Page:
A new article was recently published in Metro entitled “2022 is the worst year for video games ever – Reader’s Feature”. In this piece, the author explains that the industry has been suffering because the quality of games being released has dropped off severely in 2022.
“The start of the year was actually pretty good since everything that was supposed to be out for Christmas 2021 was delayed into early this year. The mighty Elden Ring was clearly the highlight but Horizon: Forbidden West was good fun too, and I enjoyed Lego Star Wars: The Skywalker Saga,” the article reads. “Things seemed to be going surprisingly well at that point, even though there was a worrying lack of new announcements, but then we hit a brick wall and there’s been almost literally nothing else since. Not only is there no E3-style event to lighten things up but, looking at the release schedules, there’s still not going to be any big releases until late August at the very earliest, and, even then, the Christmas rush highlights are such unexciting prospects (to me at least) as Gotham Knights and another Call Of Duty: Modern Warfare 2.”
The author emphasized that this drop-off in games is “no one’s fault.” However, this drought of major titles is “starting to get really depressing” and is unlikely to change because “the industry is two years behind, and it’s going to take at least that for it to catch up with itself.”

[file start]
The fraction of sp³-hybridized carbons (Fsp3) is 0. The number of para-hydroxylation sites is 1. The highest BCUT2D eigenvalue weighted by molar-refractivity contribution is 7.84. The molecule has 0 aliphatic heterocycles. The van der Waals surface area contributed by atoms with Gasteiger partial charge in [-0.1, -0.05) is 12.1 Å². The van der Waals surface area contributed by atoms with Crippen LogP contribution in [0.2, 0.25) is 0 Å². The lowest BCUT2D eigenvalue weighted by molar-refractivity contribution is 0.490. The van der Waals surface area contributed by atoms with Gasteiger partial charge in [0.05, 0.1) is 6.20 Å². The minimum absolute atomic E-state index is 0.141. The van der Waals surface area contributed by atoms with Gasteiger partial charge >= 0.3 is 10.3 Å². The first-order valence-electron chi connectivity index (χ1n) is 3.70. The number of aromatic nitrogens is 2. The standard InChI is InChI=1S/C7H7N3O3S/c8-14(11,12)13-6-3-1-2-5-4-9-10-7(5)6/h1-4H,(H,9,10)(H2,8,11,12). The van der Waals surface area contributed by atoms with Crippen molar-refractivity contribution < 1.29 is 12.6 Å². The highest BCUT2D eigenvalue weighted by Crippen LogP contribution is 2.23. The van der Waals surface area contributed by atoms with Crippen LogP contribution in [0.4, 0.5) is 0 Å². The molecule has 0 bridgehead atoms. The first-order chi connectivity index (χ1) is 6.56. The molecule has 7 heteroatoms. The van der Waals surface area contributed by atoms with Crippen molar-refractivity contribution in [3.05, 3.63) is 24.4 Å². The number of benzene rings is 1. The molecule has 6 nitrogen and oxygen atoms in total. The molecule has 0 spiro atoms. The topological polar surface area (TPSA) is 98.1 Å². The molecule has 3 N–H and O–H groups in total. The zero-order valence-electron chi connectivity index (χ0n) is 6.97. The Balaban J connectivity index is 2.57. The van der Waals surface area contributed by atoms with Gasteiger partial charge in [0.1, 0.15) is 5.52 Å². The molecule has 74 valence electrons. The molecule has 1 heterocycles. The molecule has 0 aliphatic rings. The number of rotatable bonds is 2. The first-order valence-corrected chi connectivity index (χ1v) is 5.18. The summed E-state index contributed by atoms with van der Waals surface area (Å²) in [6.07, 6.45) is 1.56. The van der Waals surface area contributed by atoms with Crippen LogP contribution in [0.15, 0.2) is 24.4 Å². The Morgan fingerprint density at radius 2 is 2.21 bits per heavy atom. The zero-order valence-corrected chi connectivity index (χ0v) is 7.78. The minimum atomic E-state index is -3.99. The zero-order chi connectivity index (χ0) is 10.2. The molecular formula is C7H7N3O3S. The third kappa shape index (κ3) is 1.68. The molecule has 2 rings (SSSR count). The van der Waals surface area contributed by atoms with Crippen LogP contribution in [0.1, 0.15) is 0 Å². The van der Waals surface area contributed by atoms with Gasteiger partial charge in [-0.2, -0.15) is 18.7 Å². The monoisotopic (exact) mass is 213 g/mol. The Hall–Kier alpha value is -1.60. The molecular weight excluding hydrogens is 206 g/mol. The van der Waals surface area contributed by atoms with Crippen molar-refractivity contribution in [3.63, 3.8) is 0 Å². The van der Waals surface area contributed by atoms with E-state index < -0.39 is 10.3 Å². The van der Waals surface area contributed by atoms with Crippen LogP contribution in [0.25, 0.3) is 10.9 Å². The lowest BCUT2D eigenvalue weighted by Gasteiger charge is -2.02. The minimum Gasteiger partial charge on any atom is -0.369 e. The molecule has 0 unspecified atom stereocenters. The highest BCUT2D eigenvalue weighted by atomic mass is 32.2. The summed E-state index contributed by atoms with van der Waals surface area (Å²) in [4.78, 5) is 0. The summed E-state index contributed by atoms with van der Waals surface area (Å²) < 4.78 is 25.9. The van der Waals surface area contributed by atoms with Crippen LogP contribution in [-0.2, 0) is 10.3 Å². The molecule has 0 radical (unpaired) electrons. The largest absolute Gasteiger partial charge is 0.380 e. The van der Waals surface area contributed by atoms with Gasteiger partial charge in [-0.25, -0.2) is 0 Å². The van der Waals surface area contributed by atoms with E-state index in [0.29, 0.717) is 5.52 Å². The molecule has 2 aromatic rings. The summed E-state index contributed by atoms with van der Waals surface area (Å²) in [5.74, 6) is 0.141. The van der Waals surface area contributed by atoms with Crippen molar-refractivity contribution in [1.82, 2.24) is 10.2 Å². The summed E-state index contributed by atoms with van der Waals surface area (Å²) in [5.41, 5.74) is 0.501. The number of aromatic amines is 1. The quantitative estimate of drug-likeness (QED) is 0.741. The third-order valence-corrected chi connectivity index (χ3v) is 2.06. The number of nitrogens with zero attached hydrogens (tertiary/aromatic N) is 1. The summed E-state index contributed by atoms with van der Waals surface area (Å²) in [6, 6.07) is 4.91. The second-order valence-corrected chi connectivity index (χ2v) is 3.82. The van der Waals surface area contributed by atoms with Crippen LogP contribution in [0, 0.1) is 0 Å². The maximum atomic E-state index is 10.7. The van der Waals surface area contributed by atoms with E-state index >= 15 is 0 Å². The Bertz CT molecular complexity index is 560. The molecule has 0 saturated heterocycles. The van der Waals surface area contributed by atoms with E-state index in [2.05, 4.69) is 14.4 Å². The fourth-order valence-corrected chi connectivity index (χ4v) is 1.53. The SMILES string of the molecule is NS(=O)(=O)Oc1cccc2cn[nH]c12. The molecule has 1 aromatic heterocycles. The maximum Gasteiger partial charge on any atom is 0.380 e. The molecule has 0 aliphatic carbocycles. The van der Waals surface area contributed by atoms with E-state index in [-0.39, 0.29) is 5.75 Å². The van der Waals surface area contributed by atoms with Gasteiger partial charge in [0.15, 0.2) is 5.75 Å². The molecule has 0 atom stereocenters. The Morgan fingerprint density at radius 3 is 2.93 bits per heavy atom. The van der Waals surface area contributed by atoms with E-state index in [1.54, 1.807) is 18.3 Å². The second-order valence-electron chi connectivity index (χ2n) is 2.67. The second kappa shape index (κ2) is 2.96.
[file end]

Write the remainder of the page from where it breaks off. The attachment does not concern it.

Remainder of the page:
The Profit‘s Take:
The headline was total clickbait, but there’s a conversation to be had here. They’re not saying that it’s a bad year for the industry. Rather, it’s a bad year for game releases. Anecdotally, I get a sense that this is one of the worst years ever for video games. Three years ago, I said that we were going into the bad years because developers were focusing on making a quick buck instead of an immersive experience. But, don’t worry everybody, there are 500 blockchain/play-to-earn games in development. No real games are coming out, but there will be plenty of NFTs to earn… sigh. Even without the pandemic, we would still be here. This is the slippery slope of lowered expectations at work. Every year, the expectations for games become worse and worse until, eventually, we expect nothing. You could put out a slot machine that holds people’s interest for 15 minutes, and it would be praised as the best game of the year.
(All information was provided by Metro)